The placenta will have to be anterior AND low-placed--on or very near scar--to cause the kind of postpartum hemorrhage and/or placenta detachment problems mentioned. If it can be determined that placenta is on or near your scar, then you will want to know whether your midwife has ever done a manual removal of a placenta (which usually, but not always can be done for a sticking placenta)--along with having ways to help control a bleed. The excess bleeding is due to a placenta that will not fully release from uterine wall--so, bleeding may be difficult to control if placenta is adhered to scar. Just depends how much it is adhered--this can vary.
As for posterior presentation, well--there are several theories running around, on why some babies get themselves into a posterior position. They all make sense to me in certain ways--but we have to remember that none of it is proven, it's ONLY theory. I personally believe that posterior presentation, like all else that comes with life in a body, is the result of combined forces of the body and mind. I would no more want a woman believing that 'anterior placenta means posterior baby', than I want her believing 'once a csec, always a csec' or 'only hospitals can safely manage birth'. We need to remember that most babies present anterior, NOT posterior--whatever the woman's pelvic shape or size, for instance, or regardless of whether she has an anterior placenta or sits often in a recliner (recliner use is another 'culprit' named in posterior births).
Information is definitely a good thing! Being proactive is a very very good thing. But worrying is not a good thing--and visualizing/fearing the worst is also not a good thing. Maintaining a relaxed, trusting emotional and mental state,talking to yourself and your baby about a happy normal birth are the best things anyone can do for self and baby on every level (like, visualizing yourself handling contractions well, and visualizing your baby finding the best possible position for it's descent).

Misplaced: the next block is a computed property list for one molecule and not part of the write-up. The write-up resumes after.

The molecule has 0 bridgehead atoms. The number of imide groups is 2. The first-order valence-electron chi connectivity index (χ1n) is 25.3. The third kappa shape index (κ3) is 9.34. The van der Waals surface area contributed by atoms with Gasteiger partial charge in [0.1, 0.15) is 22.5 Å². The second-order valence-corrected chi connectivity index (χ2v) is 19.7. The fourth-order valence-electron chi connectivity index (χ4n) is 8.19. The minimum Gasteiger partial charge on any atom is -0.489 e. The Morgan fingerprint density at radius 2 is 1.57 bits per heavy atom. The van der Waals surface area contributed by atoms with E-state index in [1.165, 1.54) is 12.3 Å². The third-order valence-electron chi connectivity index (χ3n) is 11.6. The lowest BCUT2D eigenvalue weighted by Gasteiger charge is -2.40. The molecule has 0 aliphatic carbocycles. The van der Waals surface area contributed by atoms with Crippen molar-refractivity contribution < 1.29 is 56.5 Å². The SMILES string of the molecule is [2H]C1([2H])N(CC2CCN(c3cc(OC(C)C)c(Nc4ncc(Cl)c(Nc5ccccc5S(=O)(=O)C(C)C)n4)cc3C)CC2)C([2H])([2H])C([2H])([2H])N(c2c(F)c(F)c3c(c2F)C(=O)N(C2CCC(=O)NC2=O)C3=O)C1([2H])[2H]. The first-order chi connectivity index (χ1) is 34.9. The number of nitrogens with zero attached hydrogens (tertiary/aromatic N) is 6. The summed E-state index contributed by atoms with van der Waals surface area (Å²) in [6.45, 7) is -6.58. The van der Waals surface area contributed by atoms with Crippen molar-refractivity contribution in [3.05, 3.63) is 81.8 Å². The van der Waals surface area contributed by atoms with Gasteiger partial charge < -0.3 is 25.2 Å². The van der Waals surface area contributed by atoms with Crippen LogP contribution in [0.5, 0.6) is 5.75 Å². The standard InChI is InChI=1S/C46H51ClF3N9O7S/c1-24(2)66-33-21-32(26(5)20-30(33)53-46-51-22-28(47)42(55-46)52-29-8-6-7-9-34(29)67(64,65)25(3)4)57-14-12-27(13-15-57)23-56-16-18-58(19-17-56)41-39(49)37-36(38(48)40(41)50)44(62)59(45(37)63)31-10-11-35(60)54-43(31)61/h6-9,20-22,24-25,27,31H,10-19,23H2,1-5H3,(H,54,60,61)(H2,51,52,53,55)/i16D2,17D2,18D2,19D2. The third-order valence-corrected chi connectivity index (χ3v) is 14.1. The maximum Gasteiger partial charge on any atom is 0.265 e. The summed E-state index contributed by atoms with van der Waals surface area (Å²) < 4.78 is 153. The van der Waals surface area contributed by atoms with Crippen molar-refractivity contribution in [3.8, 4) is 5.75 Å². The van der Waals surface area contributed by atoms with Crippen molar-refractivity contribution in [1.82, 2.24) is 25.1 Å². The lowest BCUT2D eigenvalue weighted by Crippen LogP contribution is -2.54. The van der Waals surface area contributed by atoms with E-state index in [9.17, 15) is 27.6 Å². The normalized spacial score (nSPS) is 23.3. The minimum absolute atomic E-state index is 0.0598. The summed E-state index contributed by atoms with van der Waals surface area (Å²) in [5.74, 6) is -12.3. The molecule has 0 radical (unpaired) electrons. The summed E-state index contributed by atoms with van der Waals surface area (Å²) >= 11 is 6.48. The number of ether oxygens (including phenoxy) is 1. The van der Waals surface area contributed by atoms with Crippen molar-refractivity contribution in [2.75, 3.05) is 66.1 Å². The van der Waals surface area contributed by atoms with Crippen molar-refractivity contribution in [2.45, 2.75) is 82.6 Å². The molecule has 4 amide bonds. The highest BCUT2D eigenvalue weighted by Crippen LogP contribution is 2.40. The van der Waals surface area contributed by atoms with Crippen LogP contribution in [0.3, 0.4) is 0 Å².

I do see that some pp's on this thread have said that their anterior placenta did not cause problems, and that is wonderful. It's so good to have this information from those who've btdt! So, gather information--from spinningbabies.com, from methods of discovering placental placement, and be proactive in your preparations...be ready for the possibility of adhered placenta by knowing what you and your mw may want to do about that if it should happen. Be ready to manage posterior labor, should that occur for you--and know that a posterior baby does NOT necessarily mean 'long labor' or 'excruciating labor'. Just try not to fear any of it--and remember that theories are just theories, and that your relaxed, open, trusting state is the best thing you can do for yourself and your baby as you approach birth.